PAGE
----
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‘Kuri’: The nutty staple of ancient Japan

by

Special To The Japan Times

Fresh chestnuts are one of the few things in Japan that are truly seasonal and not available year-round like so many other food products these days. Chestnuts (kuri in Japanese) have been consumed here since prehistoric times. Charred chestnuts that are more than 9,000 years old have been found in and around the archaeological sites of Jomon Period (10,000-200 B.C.) settlements.

At the 5,500-year-old Sannai-Maruyama site in Aomori Prefecture, evidence of large-scale cultivation of chestnuts has also been discovered — as well as a huge chestnut tree in the center of the settlement that was probably used for religious rituals — indicating their importance as a food source in the days before rice cultivation became widespread. The chestnut wood was valued as building material as well as firewood. Chestnuts are still used in Shinto rituals in some parts of the country, and they’re an important osechi (New Year’s holiday cuisine) dish: a concoction of mashed sweet potatoes with kuri no kanro-ni, chestnuts cooked in sugar syrup. Chestnuts cooked with a crushed gardenia seed are supposed to bring good financial fortune and help make you a winner in life.

Chestnuts are no longer a main staple in the Japanese diet, but they’re still popular in both sweet and savory form. Two of the most popular ways to eat chestnuts these days are imported. One is Tenshin (Tianjin) amaguri, from China, where sweet chestnuts are dry-roasted in a pan and then coated with sesame oil and sugar. The other is Mont Blanc, from France, where pureed chestnut cream and whipped cream is crowned with a sugared chestnut (a proper marron glace or similar). It’s so popular in Japan that it’s far more common here than in France, and there are even faux versions made with pureed sweet potato instead of chestnut cream.

Since chestnuts are hard to peel, the easiest way to make them edible is to cook them in their skins. The usual way to do this in Japan is to boil them in salted water rather than roasting them in the European manner. Soak the chestnuts for a few hours (or overnight), drain and then place in a pan with water to cover and half a tablespoon of salt per liter of water. Bring to a boil, let the chestnuts cook for 10 minutes then lower the heat and simmer for an additional 40 to 45 minutes. Leave to cool in the water until they can be handled. The chestnuts can then be cut in half easily, and the insides can be scooped out with a spoon.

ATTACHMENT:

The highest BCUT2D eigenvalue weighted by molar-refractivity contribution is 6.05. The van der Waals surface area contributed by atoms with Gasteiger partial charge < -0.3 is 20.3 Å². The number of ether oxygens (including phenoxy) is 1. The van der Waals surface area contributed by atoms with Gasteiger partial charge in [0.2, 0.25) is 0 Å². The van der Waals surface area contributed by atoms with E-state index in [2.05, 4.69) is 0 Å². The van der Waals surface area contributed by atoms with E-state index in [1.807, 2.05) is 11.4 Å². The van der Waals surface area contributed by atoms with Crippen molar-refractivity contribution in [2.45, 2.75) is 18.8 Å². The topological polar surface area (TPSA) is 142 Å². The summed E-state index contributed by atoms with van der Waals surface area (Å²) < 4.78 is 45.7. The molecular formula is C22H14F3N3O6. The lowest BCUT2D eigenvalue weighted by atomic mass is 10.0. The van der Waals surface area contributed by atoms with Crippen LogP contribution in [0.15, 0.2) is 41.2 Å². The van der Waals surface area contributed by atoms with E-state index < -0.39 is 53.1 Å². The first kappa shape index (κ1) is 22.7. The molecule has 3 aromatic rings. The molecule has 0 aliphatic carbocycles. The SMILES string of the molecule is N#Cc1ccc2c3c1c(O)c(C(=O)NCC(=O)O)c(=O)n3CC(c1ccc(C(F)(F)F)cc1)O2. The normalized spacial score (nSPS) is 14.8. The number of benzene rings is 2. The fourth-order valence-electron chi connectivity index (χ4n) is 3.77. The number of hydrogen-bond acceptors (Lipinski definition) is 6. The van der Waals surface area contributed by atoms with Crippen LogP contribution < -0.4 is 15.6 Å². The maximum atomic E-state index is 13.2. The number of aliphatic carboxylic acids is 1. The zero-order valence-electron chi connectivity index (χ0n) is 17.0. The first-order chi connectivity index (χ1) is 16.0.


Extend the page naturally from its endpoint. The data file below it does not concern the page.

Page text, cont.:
But some recipes require the chestnuts to be peeled. Soak the chestnuts in boiling water in a covered pot, turn the heat off and leave until the water cools. Be sure to discard any chestnuts that float to the surface or have holes in them. Cut the bottom rough part of the shells off with a sharp knife. The rest of the outer shell should peel off quite easily. However, the inner skin or pellicle, appropriately called the shibukawa (“bitter skin”), doesn’t come off that nicely, especially with Japanese chestnuts (European and American varieties are easier to peel I’ve found) — you’ll probably have to cut it away little by little with your knife. Pop the peeled chestnuts in a bowl of fresh water, and use them to make the quintessential fall dish kuri-gohan (chestnut rice), which is ideally made with another star of Autumn: new-harvest rice.


Recipe: Kuri-gohan (Chestnut rice)

Serves 4

Ingredients

500 grams of chestnuts, weighed before peeling

½ tablespoon sugar

2 rice-cooker cups (360 ml) uncooked regular Japanese rice

1½ teaspoons salt

1 tablespoon sake

gomashio (sesame salt) to taste

Rinse the rice and put it into a rice cooker with water filled up to the “regular” cooking line. Leave to soak for at least an hour before cooking.

Soak and peel the chestnuts following the instructions in the article. Drain the peeled chestnuts, cover with fresh water in a pan and add sugar and ½ teaspoon of salt. Bring to a boil, lower the heat and simmer for 15 to 20 minutes — chestnuts should still be firm — before draining.

Put the remaining teaspoon of salt and the sake in the rice cooker, and stir to dissolve the salt. Place the parboiled chestnuts on top. Cook using the regular rice setting. When the rice is done, stir in the chestnuts gently. Sprinkle sesame salt on top before serving.

To make chestnut okowa, use ½ rice-cooker cup short grain (mochi) rice and 1½ rice-cooker cups regular rice instead of the 2 cups of regular rice. This version holds up better when cool, so it’s great for bento box lunches.